The first reading today is from the Book of Deuteronomy and speaks about how our ancestors had an enormous pride in their faith but also a deep awareness that it was truly God who was leading them and showing them how to believe. They believed deeply that God was speaking to them in history, in His chosen people, in those who were chosen to lead them and in everything. It was this belief that sustained them and which still sustains the Jewish people. We, Christians who follow Jesus Christ, acknowledge the Jewish people as our ancestors in the faith. We can only understand Jesus if we understand our Jewish ancestors. This is why we always have readings from the Old Testament. Jesus Himself explains who He is to those who accompanied Him to Emmaus after the Resurrection by explaining the Scriptures to them. The only Scriptures at that point would have been the Jewish Scriptures, what we call the Old Testament.
The second reading today is from the Letter of James. We are told to be doers of the Word and not only hearers. This is echoed so much today: we need actions and not just words. All of us should recognize that if we only speak about God or about Jesus or about the Spirit—and our lives have no actions showing that our beliefs have taken effect—then no one will believe our words. This is echoed strongly today in the movement to combat sexual abuse and the cover-ups of sexual abuse by bishops and religious leaders. We humans get tired of words that do not change our lives into action. This is why today’s short except from the Letter of James ends this way: “Religion that is pure and undefiled before God and the Father is this: to care for orphans and widows in their affliction and to keep oneself unstained by the world.” Actions must come from beliefs.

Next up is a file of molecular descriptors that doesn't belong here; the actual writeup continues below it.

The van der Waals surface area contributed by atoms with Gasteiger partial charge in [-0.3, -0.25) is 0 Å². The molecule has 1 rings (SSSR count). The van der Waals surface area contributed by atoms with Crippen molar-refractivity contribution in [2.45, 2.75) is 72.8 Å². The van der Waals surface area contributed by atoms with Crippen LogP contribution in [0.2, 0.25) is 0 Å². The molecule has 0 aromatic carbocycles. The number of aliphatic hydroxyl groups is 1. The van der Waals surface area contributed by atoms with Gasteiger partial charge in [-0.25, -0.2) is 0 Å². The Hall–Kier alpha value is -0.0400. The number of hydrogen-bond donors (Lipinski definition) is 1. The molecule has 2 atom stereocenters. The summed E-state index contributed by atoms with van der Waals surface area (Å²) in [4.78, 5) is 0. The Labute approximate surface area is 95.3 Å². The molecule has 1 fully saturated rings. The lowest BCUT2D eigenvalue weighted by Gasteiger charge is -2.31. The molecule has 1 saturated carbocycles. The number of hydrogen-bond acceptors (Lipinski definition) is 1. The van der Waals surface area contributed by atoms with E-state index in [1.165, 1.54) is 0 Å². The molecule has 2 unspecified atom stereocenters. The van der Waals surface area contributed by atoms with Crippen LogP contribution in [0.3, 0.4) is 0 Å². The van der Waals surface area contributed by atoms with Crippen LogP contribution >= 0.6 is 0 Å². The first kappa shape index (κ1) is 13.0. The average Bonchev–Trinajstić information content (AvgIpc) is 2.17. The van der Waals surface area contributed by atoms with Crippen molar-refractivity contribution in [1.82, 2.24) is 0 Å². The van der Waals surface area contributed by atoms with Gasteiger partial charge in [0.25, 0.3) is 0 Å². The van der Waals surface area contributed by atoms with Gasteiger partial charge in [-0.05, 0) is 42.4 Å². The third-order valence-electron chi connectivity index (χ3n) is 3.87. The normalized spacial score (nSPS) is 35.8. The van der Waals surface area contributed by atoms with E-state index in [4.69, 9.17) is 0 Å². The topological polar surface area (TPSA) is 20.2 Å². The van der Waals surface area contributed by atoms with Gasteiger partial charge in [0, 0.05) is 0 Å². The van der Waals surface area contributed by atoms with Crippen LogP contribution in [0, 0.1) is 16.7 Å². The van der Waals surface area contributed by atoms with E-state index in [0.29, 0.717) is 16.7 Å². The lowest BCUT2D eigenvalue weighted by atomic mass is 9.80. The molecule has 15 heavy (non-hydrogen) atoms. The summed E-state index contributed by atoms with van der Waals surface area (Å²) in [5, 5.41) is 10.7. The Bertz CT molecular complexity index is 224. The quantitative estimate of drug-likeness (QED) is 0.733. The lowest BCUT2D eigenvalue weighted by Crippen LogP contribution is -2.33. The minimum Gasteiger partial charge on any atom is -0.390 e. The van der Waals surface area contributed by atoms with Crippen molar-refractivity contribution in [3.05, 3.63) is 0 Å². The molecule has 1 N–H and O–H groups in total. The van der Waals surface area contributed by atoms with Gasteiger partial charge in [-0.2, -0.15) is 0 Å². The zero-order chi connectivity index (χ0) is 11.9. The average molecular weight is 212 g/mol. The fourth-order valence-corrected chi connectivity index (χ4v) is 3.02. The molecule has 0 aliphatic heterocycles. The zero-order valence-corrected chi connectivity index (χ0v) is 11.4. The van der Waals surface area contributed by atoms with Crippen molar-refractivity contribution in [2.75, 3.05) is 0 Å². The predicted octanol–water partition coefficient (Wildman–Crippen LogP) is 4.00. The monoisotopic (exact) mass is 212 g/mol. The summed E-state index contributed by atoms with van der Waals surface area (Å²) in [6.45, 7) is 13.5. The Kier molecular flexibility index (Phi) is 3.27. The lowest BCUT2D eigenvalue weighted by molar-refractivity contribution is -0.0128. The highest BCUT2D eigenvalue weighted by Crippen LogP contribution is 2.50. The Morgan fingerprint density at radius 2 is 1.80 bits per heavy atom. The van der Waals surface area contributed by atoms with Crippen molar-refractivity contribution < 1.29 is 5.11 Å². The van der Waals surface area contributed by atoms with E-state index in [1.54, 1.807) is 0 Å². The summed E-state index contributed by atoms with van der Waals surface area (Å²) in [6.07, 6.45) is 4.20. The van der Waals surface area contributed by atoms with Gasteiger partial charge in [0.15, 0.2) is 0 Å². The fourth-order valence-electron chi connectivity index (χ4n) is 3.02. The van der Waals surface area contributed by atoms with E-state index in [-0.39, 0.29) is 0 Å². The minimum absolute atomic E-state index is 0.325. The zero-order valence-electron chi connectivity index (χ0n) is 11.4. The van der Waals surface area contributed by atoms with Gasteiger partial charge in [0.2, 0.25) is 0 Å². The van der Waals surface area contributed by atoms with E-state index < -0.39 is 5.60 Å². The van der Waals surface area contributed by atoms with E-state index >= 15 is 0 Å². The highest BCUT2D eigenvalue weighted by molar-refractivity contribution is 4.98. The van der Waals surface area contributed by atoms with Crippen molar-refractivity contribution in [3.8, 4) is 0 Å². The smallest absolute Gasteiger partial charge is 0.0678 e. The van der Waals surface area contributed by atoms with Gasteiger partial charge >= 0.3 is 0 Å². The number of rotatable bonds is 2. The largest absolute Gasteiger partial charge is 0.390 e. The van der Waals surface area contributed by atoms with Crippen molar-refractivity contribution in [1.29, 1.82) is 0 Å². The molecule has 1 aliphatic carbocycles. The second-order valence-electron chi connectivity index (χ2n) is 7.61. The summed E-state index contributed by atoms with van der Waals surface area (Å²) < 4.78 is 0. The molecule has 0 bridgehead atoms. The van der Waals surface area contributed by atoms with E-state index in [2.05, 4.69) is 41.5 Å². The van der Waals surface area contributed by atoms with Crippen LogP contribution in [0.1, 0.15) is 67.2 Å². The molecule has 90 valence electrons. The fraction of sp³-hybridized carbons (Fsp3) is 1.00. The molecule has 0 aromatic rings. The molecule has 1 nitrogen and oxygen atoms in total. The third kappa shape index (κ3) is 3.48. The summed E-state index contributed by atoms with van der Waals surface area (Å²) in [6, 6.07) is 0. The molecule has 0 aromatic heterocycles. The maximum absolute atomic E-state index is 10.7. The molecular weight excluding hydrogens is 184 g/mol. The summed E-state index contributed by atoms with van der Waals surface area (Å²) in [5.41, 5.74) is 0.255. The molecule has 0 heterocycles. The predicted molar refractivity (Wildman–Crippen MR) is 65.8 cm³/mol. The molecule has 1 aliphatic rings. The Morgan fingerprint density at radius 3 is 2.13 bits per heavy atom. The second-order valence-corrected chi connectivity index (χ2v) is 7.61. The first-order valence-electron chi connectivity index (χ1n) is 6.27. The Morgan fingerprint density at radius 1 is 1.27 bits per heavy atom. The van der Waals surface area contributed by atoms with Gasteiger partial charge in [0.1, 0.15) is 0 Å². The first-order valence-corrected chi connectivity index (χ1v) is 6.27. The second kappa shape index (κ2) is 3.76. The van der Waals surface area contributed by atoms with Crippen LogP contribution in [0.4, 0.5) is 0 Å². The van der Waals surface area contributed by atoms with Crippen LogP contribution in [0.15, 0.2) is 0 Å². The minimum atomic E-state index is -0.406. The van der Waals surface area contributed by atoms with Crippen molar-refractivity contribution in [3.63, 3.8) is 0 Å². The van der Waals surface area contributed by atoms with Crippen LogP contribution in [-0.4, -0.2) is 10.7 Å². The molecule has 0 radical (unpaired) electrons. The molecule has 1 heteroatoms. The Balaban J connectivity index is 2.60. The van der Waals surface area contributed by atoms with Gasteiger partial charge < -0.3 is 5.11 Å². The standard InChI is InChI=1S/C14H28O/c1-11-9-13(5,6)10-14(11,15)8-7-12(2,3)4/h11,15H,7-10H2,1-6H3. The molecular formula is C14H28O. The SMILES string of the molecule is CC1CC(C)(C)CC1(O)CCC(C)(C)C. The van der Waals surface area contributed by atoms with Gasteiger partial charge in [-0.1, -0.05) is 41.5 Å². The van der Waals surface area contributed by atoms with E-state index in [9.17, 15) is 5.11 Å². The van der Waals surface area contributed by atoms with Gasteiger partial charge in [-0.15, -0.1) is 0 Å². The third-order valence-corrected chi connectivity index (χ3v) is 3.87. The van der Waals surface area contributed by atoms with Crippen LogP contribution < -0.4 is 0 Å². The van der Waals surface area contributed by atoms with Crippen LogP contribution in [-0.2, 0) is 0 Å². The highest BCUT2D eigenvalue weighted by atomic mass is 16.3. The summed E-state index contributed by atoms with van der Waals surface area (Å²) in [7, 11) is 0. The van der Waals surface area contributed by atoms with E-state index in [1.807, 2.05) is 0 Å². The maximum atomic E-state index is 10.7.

The Gospel today is from Saint Mark and tells us about the complaint of the Pharisees and some scribes that the followers of Jesus were not observing the proper Jewish laws when they did not wash their hands before eating. Jesus shows Himself to be impatient with this understanding of faith: “You disregard God’s commandment but cling to human tradition.” What use is it to wash our hands if we don’t love other people and only use religious traditions to make life difficult for others?
Jesus is so clear in His teachings. He tells us that He did not come to destroy the Law and the Prophets, but to fulfill them. Jesus has no problem with the person who washes His hands and still serves the poor and the needy. The problem is with us who make sure to wash our hands but never pay attention to the poor and the needy in our midst! If I go to Church regularly but don’t care about the poor and the needy, my Church-going is in vain. I should both be going to Church and serving the poor and the needy.
We can never use our faith to think that we are just fine and ignore the poor and the needy. We must seek how to serve others. God calls us in Christ Jesus to serve all others and to sacrifice ourselves and our own desires in the serving of others.
Your brother in the Lord,